Prime Minister Lester B. Pearson (second right) and cabinet ministers Pierre Trudeau (left to right) John Turner and Jean Chretien talk in Ottawa on April 4, 1967. THE CANADIAN PRESS/Chuck Mitchell

Prime Minister Lester B. Pearson (second right) and cabinet ministers Pierre Trudeau (left to right) John Turner and Jean Chretien talk in Ottawa on April 4, 1967. THE CANADIAN PRESS/Chuck Mitchell

Who was the best prime minister of the 20th century?

Poll suggests a regional divide in Canada

There appears to be a regional divide in how fondly Canadians view prime ministers past, according to a poll that might shed light on today’s politics.

The survey from the non-profit Association for Canadian Studies found respondents were divided in their choices for the best prime minister of the 20th century, with Pierre Trudeau receiving the largest share of votes at 15 per cent.

He and Brian Mulroney were the most popular picks in Quebec — but francophone Quebecers favoured Mulroney while anglophones in the province favoured Trudeau.

And in the West, respondents chose Lester B. Pearson more often from the list of eight prime ministers who served long stints in office between 1900 and 2000.

The Leger online poll conducted the week of Nov. 11 surveyed 2,295 Canadians but cannot be assigned a margin of error because polls from Internet panels are not random samples.

Association president Jack Jedwab notes Pierre Trudeau was chosen by respondents in parts of the country key to current prime minister Justin Trudeau’s electoral successes.

“Justin Trudeau, who in many ways articulates the key pillars of his father’s vision … is today popular with the same constituents as his father is in the survey,” Jedwab says.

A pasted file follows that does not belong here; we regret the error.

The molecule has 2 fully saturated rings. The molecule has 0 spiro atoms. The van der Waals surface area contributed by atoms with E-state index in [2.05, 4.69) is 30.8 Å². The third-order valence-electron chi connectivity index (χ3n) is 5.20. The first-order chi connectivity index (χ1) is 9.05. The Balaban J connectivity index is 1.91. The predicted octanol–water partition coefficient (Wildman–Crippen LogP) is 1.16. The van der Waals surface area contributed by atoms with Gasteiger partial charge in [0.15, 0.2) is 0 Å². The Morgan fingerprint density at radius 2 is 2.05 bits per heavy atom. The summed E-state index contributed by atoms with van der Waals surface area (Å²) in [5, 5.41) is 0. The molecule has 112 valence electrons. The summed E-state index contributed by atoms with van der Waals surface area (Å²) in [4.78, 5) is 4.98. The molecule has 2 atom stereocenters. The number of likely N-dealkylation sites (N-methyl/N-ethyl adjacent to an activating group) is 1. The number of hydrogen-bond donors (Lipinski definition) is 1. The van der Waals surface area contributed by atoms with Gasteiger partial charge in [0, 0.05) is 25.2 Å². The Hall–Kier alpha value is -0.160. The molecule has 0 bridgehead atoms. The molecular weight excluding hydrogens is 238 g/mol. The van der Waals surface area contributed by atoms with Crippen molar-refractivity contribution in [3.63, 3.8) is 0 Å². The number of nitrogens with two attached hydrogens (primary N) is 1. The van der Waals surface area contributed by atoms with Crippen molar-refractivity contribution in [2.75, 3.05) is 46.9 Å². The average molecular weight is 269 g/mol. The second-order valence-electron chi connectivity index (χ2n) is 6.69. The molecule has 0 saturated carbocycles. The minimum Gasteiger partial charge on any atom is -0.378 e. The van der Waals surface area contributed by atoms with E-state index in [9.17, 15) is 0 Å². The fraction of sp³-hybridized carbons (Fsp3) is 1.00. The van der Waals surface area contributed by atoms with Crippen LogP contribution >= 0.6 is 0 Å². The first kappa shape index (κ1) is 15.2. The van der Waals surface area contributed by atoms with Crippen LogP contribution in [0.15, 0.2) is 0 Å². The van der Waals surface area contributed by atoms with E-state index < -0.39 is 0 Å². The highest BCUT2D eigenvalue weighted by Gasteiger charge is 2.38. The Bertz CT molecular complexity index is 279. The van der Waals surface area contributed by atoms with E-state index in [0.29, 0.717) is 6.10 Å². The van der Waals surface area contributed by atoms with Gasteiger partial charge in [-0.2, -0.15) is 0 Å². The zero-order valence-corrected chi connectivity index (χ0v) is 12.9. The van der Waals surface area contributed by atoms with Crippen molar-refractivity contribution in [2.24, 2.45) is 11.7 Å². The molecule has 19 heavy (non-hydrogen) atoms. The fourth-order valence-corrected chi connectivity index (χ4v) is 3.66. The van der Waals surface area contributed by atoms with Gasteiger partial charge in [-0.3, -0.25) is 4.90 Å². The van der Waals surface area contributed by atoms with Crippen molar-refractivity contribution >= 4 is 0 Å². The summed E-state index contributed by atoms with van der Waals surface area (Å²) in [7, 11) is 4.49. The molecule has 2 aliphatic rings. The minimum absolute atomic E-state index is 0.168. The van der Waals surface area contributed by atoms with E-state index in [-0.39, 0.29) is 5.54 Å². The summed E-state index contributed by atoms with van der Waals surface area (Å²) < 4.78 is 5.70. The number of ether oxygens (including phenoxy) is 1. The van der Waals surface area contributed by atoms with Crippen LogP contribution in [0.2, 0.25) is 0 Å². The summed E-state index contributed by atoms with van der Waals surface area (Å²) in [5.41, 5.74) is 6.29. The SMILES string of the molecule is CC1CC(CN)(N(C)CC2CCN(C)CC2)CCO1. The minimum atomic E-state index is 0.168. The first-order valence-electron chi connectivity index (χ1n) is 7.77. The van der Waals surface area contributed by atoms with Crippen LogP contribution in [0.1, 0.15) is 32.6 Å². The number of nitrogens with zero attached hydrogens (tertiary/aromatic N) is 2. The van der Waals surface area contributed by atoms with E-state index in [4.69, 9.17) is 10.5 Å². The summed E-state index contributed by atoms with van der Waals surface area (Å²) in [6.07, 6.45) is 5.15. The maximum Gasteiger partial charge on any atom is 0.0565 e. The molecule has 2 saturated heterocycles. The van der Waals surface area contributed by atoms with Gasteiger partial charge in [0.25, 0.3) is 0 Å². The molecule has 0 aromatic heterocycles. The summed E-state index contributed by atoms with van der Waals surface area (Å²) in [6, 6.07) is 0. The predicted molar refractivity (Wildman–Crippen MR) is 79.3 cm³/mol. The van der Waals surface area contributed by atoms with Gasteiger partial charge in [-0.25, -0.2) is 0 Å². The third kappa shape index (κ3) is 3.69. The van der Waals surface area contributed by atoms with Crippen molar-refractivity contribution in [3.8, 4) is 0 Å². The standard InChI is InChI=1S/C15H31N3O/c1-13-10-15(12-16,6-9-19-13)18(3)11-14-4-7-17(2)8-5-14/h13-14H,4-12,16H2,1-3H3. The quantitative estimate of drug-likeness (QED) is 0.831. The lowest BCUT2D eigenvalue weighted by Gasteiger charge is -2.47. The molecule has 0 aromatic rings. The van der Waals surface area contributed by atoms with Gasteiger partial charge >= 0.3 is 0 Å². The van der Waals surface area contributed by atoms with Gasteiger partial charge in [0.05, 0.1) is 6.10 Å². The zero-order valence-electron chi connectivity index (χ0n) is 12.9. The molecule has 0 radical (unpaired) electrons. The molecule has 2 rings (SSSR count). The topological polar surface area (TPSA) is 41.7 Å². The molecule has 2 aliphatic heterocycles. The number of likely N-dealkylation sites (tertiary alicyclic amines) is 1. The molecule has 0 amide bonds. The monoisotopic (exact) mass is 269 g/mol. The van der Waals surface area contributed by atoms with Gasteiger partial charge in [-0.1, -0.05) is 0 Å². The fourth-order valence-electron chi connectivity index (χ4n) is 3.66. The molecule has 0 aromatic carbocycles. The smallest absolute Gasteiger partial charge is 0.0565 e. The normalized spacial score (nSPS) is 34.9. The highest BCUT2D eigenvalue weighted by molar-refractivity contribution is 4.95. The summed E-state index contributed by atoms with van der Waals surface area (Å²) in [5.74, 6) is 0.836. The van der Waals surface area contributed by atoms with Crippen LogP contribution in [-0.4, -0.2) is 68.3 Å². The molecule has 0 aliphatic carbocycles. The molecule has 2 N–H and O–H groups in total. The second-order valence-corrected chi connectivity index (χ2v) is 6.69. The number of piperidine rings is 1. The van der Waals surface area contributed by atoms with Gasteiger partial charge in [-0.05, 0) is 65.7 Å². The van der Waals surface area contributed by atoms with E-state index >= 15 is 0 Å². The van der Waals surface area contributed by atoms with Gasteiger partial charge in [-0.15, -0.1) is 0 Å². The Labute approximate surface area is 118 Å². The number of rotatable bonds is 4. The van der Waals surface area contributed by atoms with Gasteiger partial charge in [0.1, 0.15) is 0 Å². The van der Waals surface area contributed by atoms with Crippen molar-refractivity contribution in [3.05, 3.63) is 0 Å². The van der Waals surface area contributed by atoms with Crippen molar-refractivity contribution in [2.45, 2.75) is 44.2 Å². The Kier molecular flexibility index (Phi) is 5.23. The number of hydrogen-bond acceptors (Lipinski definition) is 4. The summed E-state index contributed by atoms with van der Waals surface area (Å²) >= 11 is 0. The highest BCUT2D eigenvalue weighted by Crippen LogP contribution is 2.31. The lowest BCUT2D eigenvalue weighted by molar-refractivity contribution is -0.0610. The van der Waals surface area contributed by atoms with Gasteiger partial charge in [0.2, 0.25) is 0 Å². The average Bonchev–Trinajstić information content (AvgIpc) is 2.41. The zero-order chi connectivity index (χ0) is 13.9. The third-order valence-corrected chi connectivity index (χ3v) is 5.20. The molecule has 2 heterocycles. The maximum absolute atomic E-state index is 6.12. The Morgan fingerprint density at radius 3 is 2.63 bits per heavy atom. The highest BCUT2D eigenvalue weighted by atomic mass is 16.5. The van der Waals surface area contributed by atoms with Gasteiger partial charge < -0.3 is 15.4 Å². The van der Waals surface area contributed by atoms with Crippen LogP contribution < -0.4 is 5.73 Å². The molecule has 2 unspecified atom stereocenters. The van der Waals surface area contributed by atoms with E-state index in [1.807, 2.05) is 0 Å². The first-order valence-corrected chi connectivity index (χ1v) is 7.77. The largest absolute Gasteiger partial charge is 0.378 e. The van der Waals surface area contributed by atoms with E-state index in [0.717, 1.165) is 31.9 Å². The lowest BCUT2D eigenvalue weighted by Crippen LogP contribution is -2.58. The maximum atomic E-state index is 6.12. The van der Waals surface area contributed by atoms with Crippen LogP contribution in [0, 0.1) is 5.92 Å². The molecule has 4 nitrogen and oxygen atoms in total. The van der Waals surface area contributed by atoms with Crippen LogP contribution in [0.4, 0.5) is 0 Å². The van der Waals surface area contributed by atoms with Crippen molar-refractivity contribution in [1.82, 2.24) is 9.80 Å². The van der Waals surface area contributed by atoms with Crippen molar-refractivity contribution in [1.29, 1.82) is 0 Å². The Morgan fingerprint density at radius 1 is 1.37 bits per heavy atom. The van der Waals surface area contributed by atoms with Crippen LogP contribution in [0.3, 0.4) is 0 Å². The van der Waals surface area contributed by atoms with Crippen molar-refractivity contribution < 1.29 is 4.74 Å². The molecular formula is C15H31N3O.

He adds that younger Canadians, Ontarians and anglophone Quebecers have positive evaluations of Pierre Trudeau’s legacy, “and may also determine how Justin fares in the future.”

Pierre Trudeau, a Liberal, was prime minister from 1968 to 1984, minus nine months in opposition in 1979. Mulroney, a Progressive Conservative, was in office from 1984 to 1993. Pearson, a Liberal, was prime minister from 1963 to 1968.

Other prime ministers on the list of options included Robert Borden (prime minister from 1911 to 1920, as a Conservative and then at the head of a coalition during the First World War), William Lyon Mackenzie King (a Liberal with three stints between 1921 and 1948, totalling more than 21 years), Wilfrid Laurier (Liberal prime minister from 1896 to 1911), Jean Chretien (Liberal prime minister from 1993 to 2003), and Louis Saint-Laurent (Liberal prime minister from 1948 to 1957).

Respondents in the survey who were older than 55 selected Pierre Trudeau, Pearson and Laurier above others on the list of prime ministers presented.

READ MORE: Chretien says Trudeau has handled blackface issue properly

Jedwab notes most respondents under age 35, the oldest of whom were teenagers at the end of the 20th century, either didn’t recognize the names on the list or felt uncomfortable ranking them.

The findings show the effect the years are having on how we remember prime ministerial performance, he says. People over age 55 likely remember Pierre Trudeau’s time in office, while those who are just hitting that age got the right to vote around the time the elder Trudeau left office for good in 1984, Jedwab says.

“Increasingly, what we hear or read about Trudeau and the other prime ministers can make the difference in our evaluations and who happens to currently be in power will have a bearing on that.”

John Diefenbaker, Kim Campbell, Arthur Meighen, R.B. Bennett, John Turner, and Joe Clark were not included in questions, though both Bennett and Diefenbaker served longer as prime minister than Pearson did.

The Canadian Press

Like us on Facebook and follow us on Twitter

Get local stories you won't find anywhere else right to your inbox.